Something New, Something Borrowed

Posted on June 8, 2015


The iconic Coco’s Cafe restaurant at the Bangkok Hotel Lotus on Sukhumvit 33 emerges with new palates and palettes. BY REENA KARIM

Steeped in history, the legendary Coco’s Cafe at Bangkok Hotel Lotus had been reintroduced earlier this year after an extensive refurbishing. Throngs of people showed up to honour this iconic establishment which has catered to loyal patrons for over two decades. The subtle revamp of the restaurant pays homage to its heritage, further cementing its prominence as one of Bangkok’s most beloved dining institutions.


We marvelled at the restaurant’s exciting new make-over, and its elegant all white interior. Updated furniture and upholsteries as well as metallic fixtures and lighting reflect the hotel’s modern feel and the vibrant spirit of the city. The walls are adorned with alternating large mirrors and blonde wood panels, while the tables get delicate flower arrangements and candles. Porcelain animal figurines line the glass shelves, adding a quirky feel to the interior. The heavy drapery has been replaced by floor to ceiling glass which provides a striking view of the pool area and then the city beyond. The sun-flushed space includes a live tandoor as a centrepiece, along with a teppanyaki station, a sushi bar, and a platform dedicated to their in-house Bollywood band, the Spice Bandits.

The multi-faceted restaurant has an all-day tapas fare comprising of dim sum, sushi, and an Asian fusion menu. At dinnertime diners can indulge in an expansive Indian and Chinese menu, while all-you-can-eat fans can feast on an international buffet, available on Friday and Saturday, as well as a vegetarian buffet every Sunday. What’s more, the poolside — area with loungers and rattans – makes a great outdoor location for a weekend brunch, or an al fresco dining experience in the evenings.

The restaurant’s dedicated in-house chefs have also given the menu a timely make-over. Indian Chef Dhuruv works his magic on north Indian delicacies and tandoori items, while working the teppanyaki station and the meat grill is Chef Eddy who brings his American sushi skills to the table. The restaurant’s Indian-Chinese selection, including the vast dim sum spread, comes from the menu of the hotel’s Xing Fu restaurant, which is currently undergoing renovations.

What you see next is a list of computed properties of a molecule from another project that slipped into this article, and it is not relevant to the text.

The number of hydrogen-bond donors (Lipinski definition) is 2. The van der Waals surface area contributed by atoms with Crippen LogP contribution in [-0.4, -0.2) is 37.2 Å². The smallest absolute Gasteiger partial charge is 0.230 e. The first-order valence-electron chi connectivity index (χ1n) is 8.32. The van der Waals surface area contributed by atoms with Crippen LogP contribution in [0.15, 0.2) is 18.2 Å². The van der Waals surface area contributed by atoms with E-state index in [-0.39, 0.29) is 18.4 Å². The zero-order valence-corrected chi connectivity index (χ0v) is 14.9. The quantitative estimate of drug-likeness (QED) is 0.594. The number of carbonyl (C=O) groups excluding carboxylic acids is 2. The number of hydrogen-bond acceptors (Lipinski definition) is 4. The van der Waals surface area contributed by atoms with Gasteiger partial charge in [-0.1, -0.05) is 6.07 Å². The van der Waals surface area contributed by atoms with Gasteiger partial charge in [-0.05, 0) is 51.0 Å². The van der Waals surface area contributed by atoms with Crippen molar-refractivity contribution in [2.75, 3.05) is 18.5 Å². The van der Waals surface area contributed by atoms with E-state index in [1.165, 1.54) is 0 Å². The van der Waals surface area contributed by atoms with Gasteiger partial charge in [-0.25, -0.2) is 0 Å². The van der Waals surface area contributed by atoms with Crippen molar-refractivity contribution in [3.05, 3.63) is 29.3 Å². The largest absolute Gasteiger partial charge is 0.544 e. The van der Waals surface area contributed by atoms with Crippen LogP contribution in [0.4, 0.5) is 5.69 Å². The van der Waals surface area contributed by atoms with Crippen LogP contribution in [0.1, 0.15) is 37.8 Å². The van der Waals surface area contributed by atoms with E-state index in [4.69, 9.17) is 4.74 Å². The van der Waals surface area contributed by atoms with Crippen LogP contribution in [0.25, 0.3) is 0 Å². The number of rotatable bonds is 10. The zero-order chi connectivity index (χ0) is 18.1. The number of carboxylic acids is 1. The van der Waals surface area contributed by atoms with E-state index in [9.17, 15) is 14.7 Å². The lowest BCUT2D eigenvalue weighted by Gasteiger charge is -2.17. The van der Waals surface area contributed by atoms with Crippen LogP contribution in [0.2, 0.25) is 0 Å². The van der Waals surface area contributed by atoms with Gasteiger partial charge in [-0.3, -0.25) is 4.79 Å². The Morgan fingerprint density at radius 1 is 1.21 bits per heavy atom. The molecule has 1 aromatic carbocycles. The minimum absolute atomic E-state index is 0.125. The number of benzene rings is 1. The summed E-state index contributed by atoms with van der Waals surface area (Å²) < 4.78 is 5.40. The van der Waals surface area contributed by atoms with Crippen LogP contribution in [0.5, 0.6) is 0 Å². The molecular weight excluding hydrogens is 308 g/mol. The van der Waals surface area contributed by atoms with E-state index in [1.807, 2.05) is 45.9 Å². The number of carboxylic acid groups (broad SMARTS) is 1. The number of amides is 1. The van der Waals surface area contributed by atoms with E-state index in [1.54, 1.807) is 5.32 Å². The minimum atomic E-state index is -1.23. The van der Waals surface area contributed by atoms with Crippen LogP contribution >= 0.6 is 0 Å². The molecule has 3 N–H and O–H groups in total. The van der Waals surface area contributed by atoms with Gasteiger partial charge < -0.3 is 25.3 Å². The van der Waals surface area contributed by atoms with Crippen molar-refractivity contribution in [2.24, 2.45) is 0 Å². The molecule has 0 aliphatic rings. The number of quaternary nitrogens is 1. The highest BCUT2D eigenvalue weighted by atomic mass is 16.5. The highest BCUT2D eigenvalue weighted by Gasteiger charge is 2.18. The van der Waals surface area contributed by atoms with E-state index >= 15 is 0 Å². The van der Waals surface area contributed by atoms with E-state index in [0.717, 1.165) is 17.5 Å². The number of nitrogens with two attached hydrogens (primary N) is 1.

We started our gastronomic journey with a plate of Chicken Tacos (B280). The home-made shells came filled with spiced chicken and topped with crème fraiche, olive, and cheese. The great thing about these appetisers is that they come in bite sizes, which makes them easy to eat, not to mention totally mess-free (especially if you are a klutz like me). Following that was the flavourful Paneer Jalapeno (B280) –masaledaar cottage cheese stuffed inside cylinders of jalapeno. The flavour of the spices combined with the heat of the jalapeno was the perfect kick-start to the main course ahead of us.

But before we could move on, our host insisted we try Amritsari Macchi (B390) – light and flavourful fish, fried in tandoori spices and topped with tangy chaat masala. Another of his suggestions we couldn’t resist was the Schezwan Chicken Tikka (B540), a dish that best exemplifies the union between Indian-Chinese cuisine. The tender boneless pieces were spiced with an Indo-Chinese sauce made of garlic, ginger, and Kashmiri red chilli, and grilled just enough to keep it moist.

Our mains included a variety of creamy dals, Makhan Me Daal and Dal Panchmel (B295 each) that complimented baskets of soft and buttery garlic naan, methi paratha, and missi roti (B140 each). The Kurkuri Bhindi (B295) – thin slices of okra tossed in besan (gram flour) and corn flour and sprinkled with chaat masala – is a unique way of presenting this nutritious veggie. Next arrived Hyderabadi Nawabi Mutton Biryani (B410). Imagine warm cinnamon, shreds of saffron, cumin, and yogurt blending together with long grains of basmati rice and chunks of tender mutton, all topped with roasted onions and a hint of rose water. It was a treat for our senses. Meanwhile the rich Shahi Rogan Josh (B680) with succulent mutton only elevated the experience.

Despite a hearty lunch, we gave into our collective sweet tooth by indulging in servings of warm Gulab Jamun and creamy Kulfi (B240 each) which arrived as an ice cream popsicle on a stick.

Complementing our lunch was the restaurant’s own light and tangy Shikanjvi (B180) which served as a refreshing palate cleanser in-between our courses. Helping us digest the food were glasses of spiced Buttermilk Chaach (B180) whose taste reminded me of my home in Calcutta. Of course, no meal is complete without a cup of Masala Chai (B180), a perfect brew to round out a hearty meal.

Coco’s Cafe
1 Soi Daeng Udom, Sukhumvit Soi 33
02- 610- 0111

Something New Something Borrowed

Posted in: Dining